Unfair Terms in Building Agreements

Building agreements are essential legal documents that govern the relationship between builders and property owners. These agreements specify the terms and conditions of a construction project, including the costs, scope of work, timing, and responsibilities of each party. However, some builders may include unfair terms in these agreements that can put property owners at a disadvantage. In this article, we explore some of the most common unfair terms in building agreements and how to protect yourself from them.

1. Ambiguous pricing

Some builders may use vague or ambiguous pricing terms in their agreements, making it difficult for property owners to understand the true cost of the project. For example, a builder may quote a project “per square meter” without specifying what is included in that price. This can lead to misunderstandings and disputes later on. To avoid this, property owners should insist on a clear and detailed breakdown of the costs, including materials, labor, and any contingencies.

2. One-sided payment terms

Builders may include payment terms in their agreements that favor them over property owners. For example, a builder may require a large deposit upfront, or they may demand payment before the project is complete. This can put property owners at risk if the builder fails to complete the project or goes out of business. Property owners should negotiate payment terms that are fair and reasonable, such as paying a percentage of the total cost upfront and the balance upon completion.

3. Unilateral change orders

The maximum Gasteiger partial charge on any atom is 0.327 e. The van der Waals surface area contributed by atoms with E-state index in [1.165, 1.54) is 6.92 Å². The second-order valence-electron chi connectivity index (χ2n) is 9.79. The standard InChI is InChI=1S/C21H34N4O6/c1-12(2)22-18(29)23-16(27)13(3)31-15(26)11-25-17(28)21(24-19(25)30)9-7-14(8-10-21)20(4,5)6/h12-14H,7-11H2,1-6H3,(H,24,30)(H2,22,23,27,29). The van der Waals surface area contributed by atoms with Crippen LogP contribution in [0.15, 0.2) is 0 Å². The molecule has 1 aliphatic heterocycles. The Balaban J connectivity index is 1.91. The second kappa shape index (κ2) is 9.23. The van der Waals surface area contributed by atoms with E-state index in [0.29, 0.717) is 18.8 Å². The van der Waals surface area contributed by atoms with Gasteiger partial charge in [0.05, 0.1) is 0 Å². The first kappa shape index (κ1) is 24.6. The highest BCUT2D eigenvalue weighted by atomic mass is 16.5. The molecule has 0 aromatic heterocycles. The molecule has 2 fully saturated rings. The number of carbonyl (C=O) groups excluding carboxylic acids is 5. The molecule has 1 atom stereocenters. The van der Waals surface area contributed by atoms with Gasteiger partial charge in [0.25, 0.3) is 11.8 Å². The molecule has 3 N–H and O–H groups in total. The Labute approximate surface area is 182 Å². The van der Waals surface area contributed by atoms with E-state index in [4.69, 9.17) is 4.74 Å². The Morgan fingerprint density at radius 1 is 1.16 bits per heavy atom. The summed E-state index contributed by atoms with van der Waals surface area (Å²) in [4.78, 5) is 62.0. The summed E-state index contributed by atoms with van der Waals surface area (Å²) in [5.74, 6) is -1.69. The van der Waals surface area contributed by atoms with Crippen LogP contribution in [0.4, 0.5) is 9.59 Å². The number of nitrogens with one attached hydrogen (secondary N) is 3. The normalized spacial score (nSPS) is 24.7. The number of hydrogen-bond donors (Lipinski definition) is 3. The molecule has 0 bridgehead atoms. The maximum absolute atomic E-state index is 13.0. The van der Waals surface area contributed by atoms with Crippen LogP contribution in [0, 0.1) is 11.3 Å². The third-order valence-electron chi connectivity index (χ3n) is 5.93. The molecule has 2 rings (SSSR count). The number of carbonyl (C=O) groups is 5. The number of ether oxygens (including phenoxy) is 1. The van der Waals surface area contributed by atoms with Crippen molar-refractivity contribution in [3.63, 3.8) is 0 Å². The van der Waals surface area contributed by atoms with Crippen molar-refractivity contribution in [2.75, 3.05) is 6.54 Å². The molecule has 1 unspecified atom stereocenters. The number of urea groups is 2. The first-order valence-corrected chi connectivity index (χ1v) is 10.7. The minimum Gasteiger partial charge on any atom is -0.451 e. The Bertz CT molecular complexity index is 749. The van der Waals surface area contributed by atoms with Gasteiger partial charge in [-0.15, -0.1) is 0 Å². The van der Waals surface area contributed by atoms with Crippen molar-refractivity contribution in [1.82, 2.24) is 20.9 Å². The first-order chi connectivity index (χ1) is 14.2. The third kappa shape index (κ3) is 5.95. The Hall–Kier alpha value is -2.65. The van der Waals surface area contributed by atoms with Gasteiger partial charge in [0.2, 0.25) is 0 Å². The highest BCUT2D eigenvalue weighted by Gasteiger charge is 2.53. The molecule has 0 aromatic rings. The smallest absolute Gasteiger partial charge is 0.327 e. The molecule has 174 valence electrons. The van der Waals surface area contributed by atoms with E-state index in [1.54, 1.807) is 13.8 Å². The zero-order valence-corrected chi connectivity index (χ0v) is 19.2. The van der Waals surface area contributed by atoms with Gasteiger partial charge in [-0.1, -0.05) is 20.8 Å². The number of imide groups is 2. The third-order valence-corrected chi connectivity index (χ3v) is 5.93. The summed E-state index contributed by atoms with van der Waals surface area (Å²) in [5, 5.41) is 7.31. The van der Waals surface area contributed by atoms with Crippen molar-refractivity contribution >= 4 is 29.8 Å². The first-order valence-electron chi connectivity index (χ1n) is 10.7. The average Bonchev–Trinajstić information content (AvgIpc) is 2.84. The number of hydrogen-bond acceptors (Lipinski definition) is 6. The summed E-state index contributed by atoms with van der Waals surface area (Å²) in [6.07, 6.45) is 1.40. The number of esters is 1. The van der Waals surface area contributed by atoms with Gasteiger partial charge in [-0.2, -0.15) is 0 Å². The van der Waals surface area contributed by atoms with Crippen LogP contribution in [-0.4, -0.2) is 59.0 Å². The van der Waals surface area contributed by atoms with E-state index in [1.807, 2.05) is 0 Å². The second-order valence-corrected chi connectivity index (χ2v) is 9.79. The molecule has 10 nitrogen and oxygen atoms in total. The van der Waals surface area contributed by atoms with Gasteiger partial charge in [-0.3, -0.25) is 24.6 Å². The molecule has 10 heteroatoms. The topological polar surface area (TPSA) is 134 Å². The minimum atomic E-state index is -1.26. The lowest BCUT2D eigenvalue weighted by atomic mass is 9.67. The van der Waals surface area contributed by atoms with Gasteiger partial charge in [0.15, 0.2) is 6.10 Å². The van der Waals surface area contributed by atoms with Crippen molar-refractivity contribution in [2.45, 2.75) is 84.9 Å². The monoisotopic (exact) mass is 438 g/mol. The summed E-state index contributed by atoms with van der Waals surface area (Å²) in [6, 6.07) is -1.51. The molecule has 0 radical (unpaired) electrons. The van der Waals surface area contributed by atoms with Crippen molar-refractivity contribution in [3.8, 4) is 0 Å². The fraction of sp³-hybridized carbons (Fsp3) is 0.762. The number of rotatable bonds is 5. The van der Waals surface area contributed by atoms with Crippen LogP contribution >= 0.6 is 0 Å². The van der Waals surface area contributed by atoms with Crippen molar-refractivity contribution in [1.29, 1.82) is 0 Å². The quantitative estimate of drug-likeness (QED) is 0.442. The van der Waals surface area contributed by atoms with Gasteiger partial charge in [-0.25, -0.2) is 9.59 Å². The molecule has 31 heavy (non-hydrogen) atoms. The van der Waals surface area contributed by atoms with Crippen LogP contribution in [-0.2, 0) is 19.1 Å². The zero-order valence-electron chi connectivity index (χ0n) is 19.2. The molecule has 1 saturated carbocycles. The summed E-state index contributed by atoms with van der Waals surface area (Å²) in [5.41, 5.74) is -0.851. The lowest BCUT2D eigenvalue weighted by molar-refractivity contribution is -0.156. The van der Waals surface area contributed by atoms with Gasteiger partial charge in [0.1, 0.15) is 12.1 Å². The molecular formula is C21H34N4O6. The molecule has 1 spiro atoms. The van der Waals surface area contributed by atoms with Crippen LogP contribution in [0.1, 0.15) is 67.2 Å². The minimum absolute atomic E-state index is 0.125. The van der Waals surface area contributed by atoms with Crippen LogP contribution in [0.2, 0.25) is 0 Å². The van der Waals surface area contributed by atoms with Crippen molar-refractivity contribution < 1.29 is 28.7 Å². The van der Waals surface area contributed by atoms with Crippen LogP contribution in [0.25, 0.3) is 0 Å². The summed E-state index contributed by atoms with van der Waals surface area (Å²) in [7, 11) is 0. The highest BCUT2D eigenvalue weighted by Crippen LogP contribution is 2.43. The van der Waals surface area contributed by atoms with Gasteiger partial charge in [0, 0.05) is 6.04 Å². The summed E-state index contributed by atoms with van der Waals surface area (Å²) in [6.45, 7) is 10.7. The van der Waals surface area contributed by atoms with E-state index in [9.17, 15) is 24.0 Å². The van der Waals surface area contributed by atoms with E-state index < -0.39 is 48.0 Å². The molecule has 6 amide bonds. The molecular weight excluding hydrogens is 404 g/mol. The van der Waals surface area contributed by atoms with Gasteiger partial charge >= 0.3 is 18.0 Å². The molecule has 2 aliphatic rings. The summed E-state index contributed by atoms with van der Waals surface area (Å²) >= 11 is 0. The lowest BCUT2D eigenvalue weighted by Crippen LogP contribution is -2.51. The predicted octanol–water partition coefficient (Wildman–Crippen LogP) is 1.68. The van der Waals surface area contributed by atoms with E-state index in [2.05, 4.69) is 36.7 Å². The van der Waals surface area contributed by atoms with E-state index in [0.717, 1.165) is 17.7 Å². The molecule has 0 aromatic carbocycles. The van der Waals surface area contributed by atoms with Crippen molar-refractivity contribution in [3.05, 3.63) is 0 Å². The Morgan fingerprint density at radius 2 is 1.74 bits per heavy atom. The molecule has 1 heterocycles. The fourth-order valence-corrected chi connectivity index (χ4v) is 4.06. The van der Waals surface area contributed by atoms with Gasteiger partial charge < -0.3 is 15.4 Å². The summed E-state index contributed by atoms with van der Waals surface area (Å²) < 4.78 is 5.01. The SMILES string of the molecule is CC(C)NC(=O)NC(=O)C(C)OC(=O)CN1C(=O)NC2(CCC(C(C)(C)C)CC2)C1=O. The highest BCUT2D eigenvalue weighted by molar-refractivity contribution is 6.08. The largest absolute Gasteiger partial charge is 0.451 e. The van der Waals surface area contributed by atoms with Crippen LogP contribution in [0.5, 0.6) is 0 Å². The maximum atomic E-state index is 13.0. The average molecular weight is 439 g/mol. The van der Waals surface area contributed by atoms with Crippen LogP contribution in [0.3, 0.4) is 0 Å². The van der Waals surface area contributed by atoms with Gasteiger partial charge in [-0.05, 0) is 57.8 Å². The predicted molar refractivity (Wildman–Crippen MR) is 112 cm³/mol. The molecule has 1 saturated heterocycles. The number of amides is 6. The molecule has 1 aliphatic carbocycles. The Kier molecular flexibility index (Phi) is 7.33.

A change order is a written request to modify the scope of work, time or cost involved in a construction project. Some builders may include unilateral change order provisions in their agreements that allow them to make changes to the project without the property owner’s approval. This can result in unexpected costs and delays, as well as disputes between the builder and property owner. Property owners should insist on clear change order procedures that require the builder to obtain written approval before making any changes.

4. Limited warranties

Warranties are guarantees that a product or service will perform as promised. In building agreements, builders may offer limited warranties that exclude certain types of defects or only cover a limited period of time. This can leave property owners at risk of costly repairs if problems arise after the builder has left the site. Property owners should ensure that the builder provides a detailed warranty that covers all aspects of the project and lasts for a reasonable amount of time.

5. Arbitration provisions

Some builders may include arbitration provisions in their agreements that require any disputes to be resolved through arbitration rather than litigation. Arbitration can be faster and less expensive than going to court, but it can also limit the property owner’s legal rights and ability to appeal. Property owners should carefully review any arbitration provisions and consult with a lawyer before agreeing to them.

In conclusion, building agreements can be complex documents that require careful review and negotiation. Property owners should be aware of the most common unfair terms in these agreements and take steps to protect themselves from them. By working with a reputable builder and seeking the advice of a lawyer, property owners can ensure that their building project is completed on time, within budget, and according to their specifications.

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